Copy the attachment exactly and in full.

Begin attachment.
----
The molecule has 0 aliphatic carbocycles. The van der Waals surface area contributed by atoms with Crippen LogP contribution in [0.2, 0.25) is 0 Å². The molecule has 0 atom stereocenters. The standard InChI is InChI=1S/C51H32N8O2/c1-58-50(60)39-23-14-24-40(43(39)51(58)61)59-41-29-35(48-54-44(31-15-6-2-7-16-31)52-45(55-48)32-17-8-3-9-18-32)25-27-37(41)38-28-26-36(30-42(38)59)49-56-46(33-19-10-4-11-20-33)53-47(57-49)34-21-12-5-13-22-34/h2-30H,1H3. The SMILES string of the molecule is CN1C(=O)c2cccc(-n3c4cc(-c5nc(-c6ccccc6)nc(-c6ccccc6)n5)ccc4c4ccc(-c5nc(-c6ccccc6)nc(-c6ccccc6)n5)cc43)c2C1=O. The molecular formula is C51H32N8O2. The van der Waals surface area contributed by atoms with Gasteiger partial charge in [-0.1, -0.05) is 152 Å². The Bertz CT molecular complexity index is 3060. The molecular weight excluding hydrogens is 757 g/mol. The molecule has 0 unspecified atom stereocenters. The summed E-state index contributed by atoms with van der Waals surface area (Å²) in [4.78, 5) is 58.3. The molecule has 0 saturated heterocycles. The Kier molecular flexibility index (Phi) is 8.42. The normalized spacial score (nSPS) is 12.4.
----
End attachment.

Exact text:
The molecule has 0 aliphatic carbocycles. The van der Waals surface area contributed by atoms with Crippen LogP contribution in [0.2, 0.25) is 0 Å². The molecule has 0 atom stereocenters. The standard InChI is InChI=1S/C51H32N8O2/c1-58-50(60)39-23-14-24-40(43(39)51(58)61)59-41-29-35(48-54-44(31-15-6-2-7-16-31)52-45(55-48)32-17-8-3-9-18-32)25-27-37(41)38-28-26-36(30-42(38)59)49-56-46(33-19-10-4-11-20-33)53-47(57-49)34-21-12-5-13-22-34/h2-30H,1H3. The SMILES string of the molecule is CN1C(=O)c2cccc(-n3c4cc(-c5nc(-c6ccccc6)nc(-c6ccccc6)n5)ccc4c4ccc(-c5nc(-c6ccccc6)nc(-c6ccccc6)n5)cc43)c2C1=O. The molecular formula is C51H32N8O2. The van der Waals surface area contributed by atoms with Gasteiger partial charge in [-0.1, -0.05) is 152 Å². The Bertz CT molecular complexity index is 3060. The molecular weight excluding hydrogens is 757 g/mol. The molecule has 0 unspecified atom stereocenters. The summed E-state index contributed by atoms with van der Waals surface area (Å²) in [4.78, 5) is 58.3. The molecule has 0 saturated heterocycles. The Kier molecular flexibility index (Phi) is 8.42. The normalized spacial score (nSPS) is 12.4.